May 20, 2018
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Stoking fears of the commoners

By Kent Ward

Bangor Daily News editorial cartoonist George Danby hit the nail squarely on the head in his cartoon in the Tuesday morning newspaper.

Danby’s sketch featured Joe Everyman seated in front of his television, watching as the identifying logo “24-Hour Fear-Stoking News Network” flashes on the screen. On the floor beside the poor sap’s easy chair is a newspaper, “The Daily Blues,” bearing multiple unhappy tidings of doom and gloom.

At every turn, unmitigated woe is upon us. The economy lies in ruins, the government may still throw good taxpayer money after bad in bailing out the automobile industry, terrorism shows no sign of abating, and the governor of Illinois has been hauled off to jail in handcuffs after allegedly trying his damnedest to auction off Barack Obama’s old U.S. Senate seat to the highest bidder.

The times are so tough that even the idle rich are said to be experiencing the shame of luxury, worried that they might have to cut back on their conspicuous consumption lest the rabble take offense and sack their penthouses and mansions. One waits to see what the morrow might bring.

Nowhere is the news as bleak as on television’s nonstop cable and satellite news-and-shout shows, where the “nattering nabobs of negativism” — as Richard Nixon’s late Vice President, Spiro Agnew, was fond of describing his news media enemies — can make a viewer consider searching for a very tall building from which to plunge.

Anyone who can endure a steady barrage from these doomsayers without coming away convinced that the end of the world is lurking just around the bend on the road to the poorhouse deserves a pay raise.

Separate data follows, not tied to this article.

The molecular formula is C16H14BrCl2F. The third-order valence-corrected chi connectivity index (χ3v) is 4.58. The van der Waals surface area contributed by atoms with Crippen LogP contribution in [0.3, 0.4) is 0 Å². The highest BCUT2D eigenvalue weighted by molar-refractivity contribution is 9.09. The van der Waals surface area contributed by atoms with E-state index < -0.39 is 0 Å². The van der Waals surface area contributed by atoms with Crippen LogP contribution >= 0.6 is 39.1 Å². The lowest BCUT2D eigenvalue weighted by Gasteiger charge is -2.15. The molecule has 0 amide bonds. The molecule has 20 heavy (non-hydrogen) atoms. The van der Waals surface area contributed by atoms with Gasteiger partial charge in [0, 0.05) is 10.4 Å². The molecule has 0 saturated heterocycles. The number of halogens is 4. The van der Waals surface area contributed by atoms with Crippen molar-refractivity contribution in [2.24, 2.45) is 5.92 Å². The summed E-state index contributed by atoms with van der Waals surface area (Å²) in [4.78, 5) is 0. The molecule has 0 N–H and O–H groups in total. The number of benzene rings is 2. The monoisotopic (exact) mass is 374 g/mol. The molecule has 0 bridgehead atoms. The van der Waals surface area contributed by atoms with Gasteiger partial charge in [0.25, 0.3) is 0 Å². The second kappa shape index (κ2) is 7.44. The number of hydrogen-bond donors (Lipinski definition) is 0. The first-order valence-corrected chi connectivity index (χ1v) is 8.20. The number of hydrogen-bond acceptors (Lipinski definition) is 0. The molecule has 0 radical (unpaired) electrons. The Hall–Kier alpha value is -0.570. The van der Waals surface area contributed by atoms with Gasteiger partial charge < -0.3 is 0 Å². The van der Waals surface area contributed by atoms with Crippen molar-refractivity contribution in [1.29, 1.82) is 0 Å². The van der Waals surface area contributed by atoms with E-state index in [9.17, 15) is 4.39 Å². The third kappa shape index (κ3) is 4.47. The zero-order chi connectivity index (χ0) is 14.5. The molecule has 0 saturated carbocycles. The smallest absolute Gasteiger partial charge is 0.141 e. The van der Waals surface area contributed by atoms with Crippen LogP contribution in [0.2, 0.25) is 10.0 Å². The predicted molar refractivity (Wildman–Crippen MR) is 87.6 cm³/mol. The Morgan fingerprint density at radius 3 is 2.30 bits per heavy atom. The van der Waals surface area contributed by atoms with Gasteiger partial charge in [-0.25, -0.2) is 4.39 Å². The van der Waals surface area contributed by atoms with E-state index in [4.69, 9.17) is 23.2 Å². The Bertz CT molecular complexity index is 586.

A newspaper article in the morning paper reported on the use of loud and continuous heavy-metal and other kinds of alleged “music” to torture inmates in military prisons until they desire nothing more than to pound their heads against a concrete wall in blessed relief.

Upon reading that, I thought perhaps prison administrators had resorted to such sadistic tactics because it simply hadn’t occurred to them that exposing the inmates to loud and continuous broadcasts from Danby’s 24-Hour Fear-Stoking News Network could drive the convicts nuts much more efficiently than could nonstop paint-peeling rock music from the likes of Nine Inch Nails.

Confined to my quarters for one very long day this week because of the latest overnight spate of global warming that had transformed the highways into ice-glazed corridors of guaranteed death and destruction, I broke the house rules and turned on the television before darkness had set in.

With the possible bailout of the carmakers, the erratic behavior of the stock market, the shuttering of factories and stores, layoffs and the rising unemployment rate, the home mortgage crisis, unspeakable government fraud and waste, multimillion dollar golden parachutes for the multimillionaire chiefs of bankrupt firms, and so forth, it was wall-to-wall gloom.

I sat there like a mummified couch potato for several hours, taking it all in, when what I should have been up to was something more relaxing, such as visiting my dentist to have that root canal procedure I’ve been putting off.

The news-and-shout shows seem to have a couple of things in common, whatever their political biases. Many appear to have taken a vow to cut off and talk over their guests at every opportunity. And they all seem determined to flog the subject to death in their allotted hour before hosts of subsequent shows check in to repeat the drill, far into the night.

There is plenty of bad news to be had these days, most of it tied to the nation’s yearlong recession. But it’s pretty hard to argue that the malaise of cynicism and despair that seems to be in the air can’t to some extent be tied to the effect that the repetitive nature of the 24-Hour Fear-Stoking News Network has on viewers. Pound something into a person’s head often enough and before long he may come to adopt your mind-set.

Still, if you were to hold me prisoner and force me to choose between the malaise thing and marathon sessions of amped-up caterwauling by Hootie and the Blowfish, I’d opt for malaise so quick it would make your head ache.

BDN columnist Kent Ward lives in Limestone. Readers may reach him by e-mail at

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